TiBookChatter More than 1 year ago
Gay’s story touches on so many things. Although the title is called Hunger, it’s about insecurities, fear, doubt, and most of all identity. This book fell into my hands at the library and although it’s a memoir, my least fave thing to read besides romance, I decided to read a few pages to see if I would like it and the next time I put it down was when I finished it. At a very young age, Roxane Gay was gang-raped by a group of boys and it affected her for years to come. When I say affected, I mean that it completely transformed who she thought she was which directly impacted how she felt about her body. Her body grew as she continued to feed it. This feeding, her weak attempt at burying herself and making herself invisible caused other problems, of course. This was a powerful read and very well-done. It gave me a lot to think about and yes, anyone who has struggled with weight, myself included, will certainly identify with what Gay speaks of but it’s so much more. Even if you are not a fan of memoir, pick it up because it’s very, very good.
Anonymous More than 1 year ago
Loved it!! I can relate to some of it, makes you think of things you forgot that bothered you
357800 More than 1 year ago
"Something Terrible happened" Whew! Roxane Gay gives it up and lays it all out there baring body and soul to the world in HUNGER. She writes about the unspeakable horror that broke her young body and mind at age 12 and reveals the struggles of a 400+ weight challenged woman in our society...the limitations...the stares...the shame...and the constant battle of trying to lose hundreds of pounds. She also reveals facts about health issues, personal relationships and difficulty in purchasing clothes beyond the sizes offered by even a Lane Bryant...and then....there's always those horrific haunted memories of what she endured. Roxane Gay is a talented writer with a loving, supportive family. She often writes about sexual violence as in AN UNTAMED first experience reading Gay's excellent read, and now I understand why she chooses such disturbing subjects. As for HUNGER, while redundant in the telling, it is a very brave and emotionally raw offering that "demands to be told and deserves to be heard". It is about recognition of those who don't fit the mold and acceptance of same. It's about coming to terms with her ordeal. Gay writes, "Mine is not a success story. Mine is simply a true story." One final note: I do hope HE and HIS cohorts read this powerful story and have the backbone to finally come forward and apologize for their despicable actions. Perhaps that would ease Ms. Gay's struggle.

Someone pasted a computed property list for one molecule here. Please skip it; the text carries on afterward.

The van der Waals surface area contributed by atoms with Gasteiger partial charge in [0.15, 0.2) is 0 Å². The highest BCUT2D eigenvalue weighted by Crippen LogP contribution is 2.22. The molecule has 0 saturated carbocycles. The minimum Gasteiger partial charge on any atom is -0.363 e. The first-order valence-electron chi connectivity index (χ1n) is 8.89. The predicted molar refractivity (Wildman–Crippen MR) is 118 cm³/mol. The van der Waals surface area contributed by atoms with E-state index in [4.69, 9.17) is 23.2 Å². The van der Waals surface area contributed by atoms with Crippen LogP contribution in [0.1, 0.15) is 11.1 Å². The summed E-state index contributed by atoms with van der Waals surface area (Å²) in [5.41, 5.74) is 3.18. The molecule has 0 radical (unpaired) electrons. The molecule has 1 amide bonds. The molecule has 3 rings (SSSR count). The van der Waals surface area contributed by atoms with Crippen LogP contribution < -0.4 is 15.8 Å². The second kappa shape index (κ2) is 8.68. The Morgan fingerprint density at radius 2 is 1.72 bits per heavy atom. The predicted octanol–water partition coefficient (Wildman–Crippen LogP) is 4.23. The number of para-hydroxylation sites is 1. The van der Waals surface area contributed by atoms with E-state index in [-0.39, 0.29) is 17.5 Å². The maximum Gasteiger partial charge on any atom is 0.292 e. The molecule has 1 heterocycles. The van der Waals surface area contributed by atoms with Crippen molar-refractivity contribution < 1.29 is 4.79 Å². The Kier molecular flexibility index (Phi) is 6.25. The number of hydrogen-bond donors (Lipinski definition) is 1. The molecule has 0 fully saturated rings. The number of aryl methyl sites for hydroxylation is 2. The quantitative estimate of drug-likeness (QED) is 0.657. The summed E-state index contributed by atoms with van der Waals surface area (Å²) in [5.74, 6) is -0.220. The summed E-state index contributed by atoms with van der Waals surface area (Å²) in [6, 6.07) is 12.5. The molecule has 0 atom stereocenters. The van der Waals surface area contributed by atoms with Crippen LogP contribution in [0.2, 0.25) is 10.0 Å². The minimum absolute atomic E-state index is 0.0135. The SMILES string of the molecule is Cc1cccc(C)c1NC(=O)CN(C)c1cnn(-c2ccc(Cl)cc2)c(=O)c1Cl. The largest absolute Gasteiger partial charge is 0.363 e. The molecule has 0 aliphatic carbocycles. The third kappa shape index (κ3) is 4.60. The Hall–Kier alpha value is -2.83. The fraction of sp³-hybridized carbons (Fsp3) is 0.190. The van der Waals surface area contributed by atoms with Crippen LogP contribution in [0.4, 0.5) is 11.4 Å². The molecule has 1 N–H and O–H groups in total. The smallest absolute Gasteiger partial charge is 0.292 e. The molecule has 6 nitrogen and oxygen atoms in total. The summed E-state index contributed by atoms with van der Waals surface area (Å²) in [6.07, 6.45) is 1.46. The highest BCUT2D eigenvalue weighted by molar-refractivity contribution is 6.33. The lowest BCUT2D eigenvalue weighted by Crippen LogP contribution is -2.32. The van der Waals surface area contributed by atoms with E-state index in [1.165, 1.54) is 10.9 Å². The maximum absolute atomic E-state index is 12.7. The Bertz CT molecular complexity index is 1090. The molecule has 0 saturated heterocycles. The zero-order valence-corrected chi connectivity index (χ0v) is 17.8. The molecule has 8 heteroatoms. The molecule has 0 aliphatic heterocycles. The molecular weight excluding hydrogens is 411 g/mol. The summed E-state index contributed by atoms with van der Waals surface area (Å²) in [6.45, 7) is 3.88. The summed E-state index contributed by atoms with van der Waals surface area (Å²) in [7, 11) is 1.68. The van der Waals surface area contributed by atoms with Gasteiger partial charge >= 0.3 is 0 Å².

Anonymous More than 1 year ago
I am recommending this to lots of friends, with the warning they will spend a lot of time thinking about it.
Anonymous More than 1 year ago
Anonymous 7 months ago
Anonymous More than 1 year ago
This is a difficult book to read and to out down. Dr' Gay offers an unflinching look at the intersection where sexual trauma and body meet. Her's is a first-person account of how we can sometimes store the pain of assault in our bodies, altering the very terrain of them. Her searing and sometimes uncomfortable for the reader story reflects on the "terrible" thing that happened to her. This horrible event and its long-term ramifications while sometimes difficult to read about are stories that need to be heard. This is of even more relevance today as #metoo and the conversation around sexual assault have become more open. So many women have stories to tell. Roxane Gay's Hunger is a story of painful history well and honestly told. It and she are important
Anonymous More than 1 year ago
I didn't like this book. Or I did. This book is very repetitive, this book is very repetitive, this book is......and its only 240 pages long. How many times can you say the same thing? Very boring.
Anonymous More than 1 year ago
Anonymous More than 1 year ago
I enjoyed Bad Feminist and while I am aware that this is a memoir, it left me feeling underwhelmed. Gay’s prose is generally insightful, thoughtful and provocative. However this was vague, repetitive and at times superficial. There were so many details that were left out while included tidbits seemed inconsequential to the narrative.
Anonymous More than 1 year ago
That maybe it is a chaper book